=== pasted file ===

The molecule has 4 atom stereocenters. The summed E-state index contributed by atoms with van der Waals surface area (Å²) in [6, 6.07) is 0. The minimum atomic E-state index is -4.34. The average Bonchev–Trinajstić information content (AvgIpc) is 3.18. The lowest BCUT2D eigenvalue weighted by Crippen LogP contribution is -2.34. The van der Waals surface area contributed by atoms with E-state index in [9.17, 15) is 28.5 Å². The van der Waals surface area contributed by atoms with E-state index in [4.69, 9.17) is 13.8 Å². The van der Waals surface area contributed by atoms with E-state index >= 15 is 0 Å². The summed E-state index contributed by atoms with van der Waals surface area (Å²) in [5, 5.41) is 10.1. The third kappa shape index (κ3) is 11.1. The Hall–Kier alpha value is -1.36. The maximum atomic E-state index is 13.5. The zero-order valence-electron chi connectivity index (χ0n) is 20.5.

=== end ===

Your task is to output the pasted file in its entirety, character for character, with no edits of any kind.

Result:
The molecule has 4 atom stereocenters. The summed E-state index contributed by atoms with van der Waals surface area (Å²) in [6, 6.07) is 0. The minimum atomic E-state index is -4.34. The average Bonchev–Trinajstić information content (AvgIpc) is 3.18. The lowest BCUT2D eigenvalue weighted by Crippen LogP contribution is -2.34. The van der Waals surface area contributed by atoms with E-state index in [9.17, 15) is 28.5 Å². The van der Waals surface area contributed by atoms with E-state index in [4.69, 9.17) is 13.8 Å². The van der Waals surface area contributed by atoms with E-state index >= 15 is 0 Å². The summed E-state index contributed by atoms with van der Waals surface area (Å²) in [5, 5.41) is 10.1. The third kappa shape index (κ3) is 11.1. The Hall–Kier alpha value is -1.36. The maximum atomic E-state index is 13.5. The zero-order valence-electron chi connectivity index (χ0n) is 20.5.